And not without blame are the upper echelon earners in the league, there seems to be little interest (outside of a few exceptions possibly) in bettering the game for up an coming players.

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    I'm with MN_ExPat. I am a fan and supporter of baseball and want it healthy and growing and being the best it can be. Even now, my "SIDE" is baseball and not the owners or players. 

    But at some point I have to shake my head at the owners. I fully appreciate that it's a business. I would NEVER tell a business owner you shouldn't make money, or lose money, just to put your product out there. But the overall product of MLB is better with competition and excitement for the various fan bases. That excitement allows for growth, which means even MORE MONEY coming in! It's basic business sense. And one of the best things they can do is share the wealth more evenly to create better competition, in other words, a more equitable playing field for all. But I can understand some large market teams hesitant for greater profit sharing because they haven't created a FLOOR that basically forces smaller market teams to spend vs pocketing money shared. So they aren't holding THEMSELVES in check!

    And while I support the players on a higher annual pay scale, greater yearly guaranteed increases, and some sort of earlier FA for players who reach the league at an older age, I simply can't condone a pervasive attitude about increasing the luxury tax threshold and a universal earlier FA status that caters to the high market teams. It absolutely feels as though they want to cater to the top 20% and let everyone else in their union fend for themselves. Shouldn't they be more concerned about the competitive nature of the game they play, the growth of their profession, and greater financial benefits for their entire union?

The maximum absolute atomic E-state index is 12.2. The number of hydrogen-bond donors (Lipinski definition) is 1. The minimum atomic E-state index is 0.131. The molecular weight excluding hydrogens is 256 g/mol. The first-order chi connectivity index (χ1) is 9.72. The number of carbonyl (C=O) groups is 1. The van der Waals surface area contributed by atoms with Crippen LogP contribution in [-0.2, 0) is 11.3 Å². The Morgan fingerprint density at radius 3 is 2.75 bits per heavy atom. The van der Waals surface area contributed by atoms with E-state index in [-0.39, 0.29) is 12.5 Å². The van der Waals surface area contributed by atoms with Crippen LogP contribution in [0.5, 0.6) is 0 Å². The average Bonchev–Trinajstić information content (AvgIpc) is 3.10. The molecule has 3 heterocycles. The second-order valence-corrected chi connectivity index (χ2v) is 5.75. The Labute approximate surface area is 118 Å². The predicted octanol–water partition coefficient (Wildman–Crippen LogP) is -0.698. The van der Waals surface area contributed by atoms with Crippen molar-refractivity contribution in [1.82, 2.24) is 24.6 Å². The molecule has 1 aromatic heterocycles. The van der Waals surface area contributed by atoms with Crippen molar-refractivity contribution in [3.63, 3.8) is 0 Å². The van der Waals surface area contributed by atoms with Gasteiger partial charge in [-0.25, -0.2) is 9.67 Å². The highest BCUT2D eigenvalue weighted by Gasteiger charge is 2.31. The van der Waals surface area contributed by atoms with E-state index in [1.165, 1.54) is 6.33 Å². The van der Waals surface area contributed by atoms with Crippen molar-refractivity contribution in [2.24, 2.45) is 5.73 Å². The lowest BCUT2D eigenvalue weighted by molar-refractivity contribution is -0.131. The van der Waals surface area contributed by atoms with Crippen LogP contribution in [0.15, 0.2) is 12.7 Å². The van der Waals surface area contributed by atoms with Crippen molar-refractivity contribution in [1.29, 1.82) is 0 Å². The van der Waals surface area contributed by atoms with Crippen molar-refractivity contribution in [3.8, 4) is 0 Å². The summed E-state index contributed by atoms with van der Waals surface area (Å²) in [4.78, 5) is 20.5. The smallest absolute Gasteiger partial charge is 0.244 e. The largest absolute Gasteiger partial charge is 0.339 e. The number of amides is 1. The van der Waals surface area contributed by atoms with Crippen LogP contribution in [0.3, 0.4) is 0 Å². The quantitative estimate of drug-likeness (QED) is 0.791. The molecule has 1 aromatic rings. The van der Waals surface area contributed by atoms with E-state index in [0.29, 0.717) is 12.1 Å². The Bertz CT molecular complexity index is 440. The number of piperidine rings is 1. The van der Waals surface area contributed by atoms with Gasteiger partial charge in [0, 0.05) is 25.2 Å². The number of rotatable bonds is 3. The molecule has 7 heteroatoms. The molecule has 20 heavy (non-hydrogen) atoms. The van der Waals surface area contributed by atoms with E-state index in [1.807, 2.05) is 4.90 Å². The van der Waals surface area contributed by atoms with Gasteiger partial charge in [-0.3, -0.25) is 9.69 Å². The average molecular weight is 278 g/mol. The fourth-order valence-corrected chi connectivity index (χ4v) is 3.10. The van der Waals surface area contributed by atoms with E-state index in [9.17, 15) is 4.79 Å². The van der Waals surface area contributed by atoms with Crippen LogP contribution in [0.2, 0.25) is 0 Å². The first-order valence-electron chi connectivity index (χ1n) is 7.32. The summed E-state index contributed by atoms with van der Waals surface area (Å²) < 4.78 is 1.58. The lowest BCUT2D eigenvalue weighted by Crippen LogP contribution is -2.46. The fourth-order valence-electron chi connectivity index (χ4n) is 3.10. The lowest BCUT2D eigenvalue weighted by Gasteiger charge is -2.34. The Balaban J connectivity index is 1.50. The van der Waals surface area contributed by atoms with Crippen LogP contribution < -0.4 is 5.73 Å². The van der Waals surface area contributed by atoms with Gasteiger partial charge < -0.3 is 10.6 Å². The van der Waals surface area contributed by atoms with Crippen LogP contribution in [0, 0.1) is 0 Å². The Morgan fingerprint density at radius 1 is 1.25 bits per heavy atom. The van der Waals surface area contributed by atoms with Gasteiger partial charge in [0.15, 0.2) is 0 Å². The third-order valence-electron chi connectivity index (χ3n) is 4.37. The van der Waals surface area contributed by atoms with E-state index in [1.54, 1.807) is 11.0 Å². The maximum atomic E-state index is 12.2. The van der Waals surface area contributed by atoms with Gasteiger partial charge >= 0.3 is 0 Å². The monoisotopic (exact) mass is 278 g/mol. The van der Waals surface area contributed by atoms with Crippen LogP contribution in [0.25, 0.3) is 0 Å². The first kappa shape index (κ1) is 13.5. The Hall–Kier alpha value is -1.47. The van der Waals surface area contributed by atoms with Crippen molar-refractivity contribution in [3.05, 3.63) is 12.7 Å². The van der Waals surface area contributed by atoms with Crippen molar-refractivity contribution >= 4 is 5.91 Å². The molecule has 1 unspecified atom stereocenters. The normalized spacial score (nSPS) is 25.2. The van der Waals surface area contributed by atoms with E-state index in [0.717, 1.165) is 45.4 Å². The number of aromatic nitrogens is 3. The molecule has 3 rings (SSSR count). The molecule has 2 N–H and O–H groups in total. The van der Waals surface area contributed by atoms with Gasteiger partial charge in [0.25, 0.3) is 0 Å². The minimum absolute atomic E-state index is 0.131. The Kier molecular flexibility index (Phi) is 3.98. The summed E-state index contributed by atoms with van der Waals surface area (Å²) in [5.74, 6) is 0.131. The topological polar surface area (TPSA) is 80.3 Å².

I don't see an easy answer here only because basic logic seems to be thrown put the window on both sides. And Manfred, being employed by the owners, doesn't have enough love for the game, common sense, or brass, to just remind or inform the owners that they have the ability to make this all work if they just "balance" their own portion of financial responsibility in regard to the health of the game.

    I'm not on the side of the players for some of the demands they have made. But I think the onus is on ownership to put something together that makes sense for both sides and the good of the game.

     

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    4 hours ago, glunn said:

    I blame the owners.  Taking 43 days to make a proposal is inexcusable.

    It seems to me that both sides should be in mediation every day until this is resolved.  As in the past, this type of monkey business risks alienating fans and damaging owners and players alike.

     

    I have never been involved in this specific type of proposal so I would not know what is required just as I would not know how long it takes to prepare to prosecute a murder.  Never done that before either.  Baseball fans make a lot of judgements of things of which they have never actually done.  My teams have put together many proposals in the 100-500M range.  Those took a lot longer than 43 days.  It's not as if you sit down and pound out a document.  There is a lot of research and validation done. 

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    It seems to me that the owners and manless Manfred, are playing a very dangerous game of "Russian roulette " with the future of MLB.  The game is already being ruined by new rules and analytics that make the on field product look like an amateur video game.  The fact that it took them so long to make a proposal shows they have no interest in reaching a meaningful settlement.  I am so sick and tired of MLB and the players union taking fans for granted.  If any games are lost due to this ridiculous stoppage it can only alienate an already shrinking fan base.